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Commercial Property Valuation: An Overview

A man and a woman visiting a commercial property

Commercial Property Valuation: An Overview

Calculating your commercial property value may seem puzzling, but it’s not rocket science. You simply need to look at a handful of factors that affect value, then develop your own estimate. If you plan to sell your property, the main factor to consider is market demand. Sometimes there’s a significant demand for fixer-uppers, and other times investors desire new construction.

No matter what value you determine for a commercial property, you need at least one interested party to execute the sale. The best scenario is for the property to be in good shape and attractive enough to create a bidding competition.

Understanding CRE Valuation

Corporate real estate (CRE) valuation is a metric that concerns investors and lenders. It’s an estimate of the fair market value of a commercial property. CRE is used for weighing real estate options and opportunities. It’s also the basis of a CRE loan and affects the loan-to-value ratio (LTV), which usually tops out around 70 percent. The lender’s valuation estimate shapes the down payment amount and mortgage term.

What Affects Commercial Property Value?

Commercial properties are different from home properties in the sense they must be resourceful sites that don’t inhibit productivity or profitability. Selecting appropriate workplace environment is key for staff to work in comfort and enjoy their work. These factors contribute to business value, which can affect property value.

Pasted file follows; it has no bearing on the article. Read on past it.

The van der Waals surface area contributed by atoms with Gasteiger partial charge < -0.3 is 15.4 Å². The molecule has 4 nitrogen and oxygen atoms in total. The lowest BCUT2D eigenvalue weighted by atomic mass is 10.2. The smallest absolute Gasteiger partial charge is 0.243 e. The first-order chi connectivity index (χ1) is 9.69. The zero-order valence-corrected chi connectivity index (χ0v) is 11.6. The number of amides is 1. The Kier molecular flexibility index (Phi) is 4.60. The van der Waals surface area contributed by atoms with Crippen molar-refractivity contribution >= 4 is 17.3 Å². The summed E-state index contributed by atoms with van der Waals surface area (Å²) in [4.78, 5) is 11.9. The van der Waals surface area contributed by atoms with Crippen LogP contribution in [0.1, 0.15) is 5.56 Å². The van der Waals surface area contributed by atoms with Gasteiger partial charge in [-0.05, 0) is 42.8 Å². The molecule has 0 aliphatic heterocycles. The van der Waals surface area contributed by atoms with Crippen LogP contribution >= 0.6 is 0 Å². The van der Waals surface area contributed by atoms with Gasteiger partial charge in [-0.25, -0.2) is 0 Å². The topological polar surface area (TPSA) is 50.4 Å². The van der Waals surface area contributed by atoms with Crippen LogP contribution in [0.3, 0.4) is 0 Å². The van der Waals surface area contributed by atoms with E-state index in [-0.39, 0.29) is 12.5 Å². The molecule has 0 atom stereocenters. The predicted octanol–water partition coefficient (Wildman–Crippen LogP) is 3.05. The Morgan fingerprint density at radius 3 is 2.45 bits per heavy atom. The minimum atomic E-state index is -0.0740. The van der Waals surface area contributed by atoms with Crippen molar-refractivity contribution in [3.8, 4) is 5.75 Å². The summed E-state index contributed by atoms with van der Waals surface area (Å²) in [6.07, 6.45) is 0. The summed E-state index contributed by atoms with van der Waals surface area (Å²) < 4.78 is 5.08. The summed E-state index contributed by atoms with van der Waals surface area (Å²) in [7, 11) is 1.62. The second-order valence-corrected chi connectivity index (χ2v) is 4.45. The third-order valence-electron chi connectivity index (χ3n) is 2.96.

It’s usually presumed that location is the most crucial factor that affects property value, but by itself isn’t guaranteed to be a selling point. Location is also something you can’t change, whereas other factors are variable. Here are the four other broad factors that affect commercial property value:

  • Demand – Are there any buyers interested in the property?
  • Utility – Is the property useful for producing products or services?
  • Scarcity – Is there a low commercial land supply in the area?
  • Effective Purchasing Power – Does the market support players with adequate purchasing power to invest in the property?

These factors alone do not create value for a commercial property, but when they work together they each convey and contribute to value. If you are the only property seller in the area and someone wants to run a business there, you have a competitive edge.

Yet other factors that can make a difference in a sales transaction are interest rates, rent growth, and capitalization rates. Capitalization rates are often used by commercial brokers for cash deals.

How to Evaluate Commercial Real Estate

Real estate agents and commercial property investors take various approaches to determine the value of a commercial real estate property. Here are the six most common approaches:

  1. Market approach – Comparison of recent sales of similar properties
  2. Cost approach – Analysis of building costs and land value
  3. Income capitalization approach – Focus on net operating income (NOI) the property generates
  4. Cost per rentable square feet – Compares average lease cost with cost per rentable square feet after subtracting the rentable square footage from the property’s total square footage
  5. Cost per door method – This calculation compares the value of different apartment complexes
  6. Value per gross rent multiplier – GRM is a metric for comparing one property with another as a strategy to narrow down real estate selections

CRE Glossary

  • Cap rate – Divide annual NOI by property value
  • Debt service – Annual repayment of a mortgage loan’s principal and interest
  • Fair Market Value – Estimated current value of a property based on market trends and various valuation factors
  • Gross rent – Total annual rent revenue from a commercial property
  • Net Operating Income: – Subtract operating costs from annual income generated by the property
  • Price per square foot – Divide the asking price by the square footage

Commercial property owners must know the value of their assets to make sure they are backed by sufficient commercial property insurance. Contact us at Remland Insurance for more information about protecting your commercial property value with the proper coverage.


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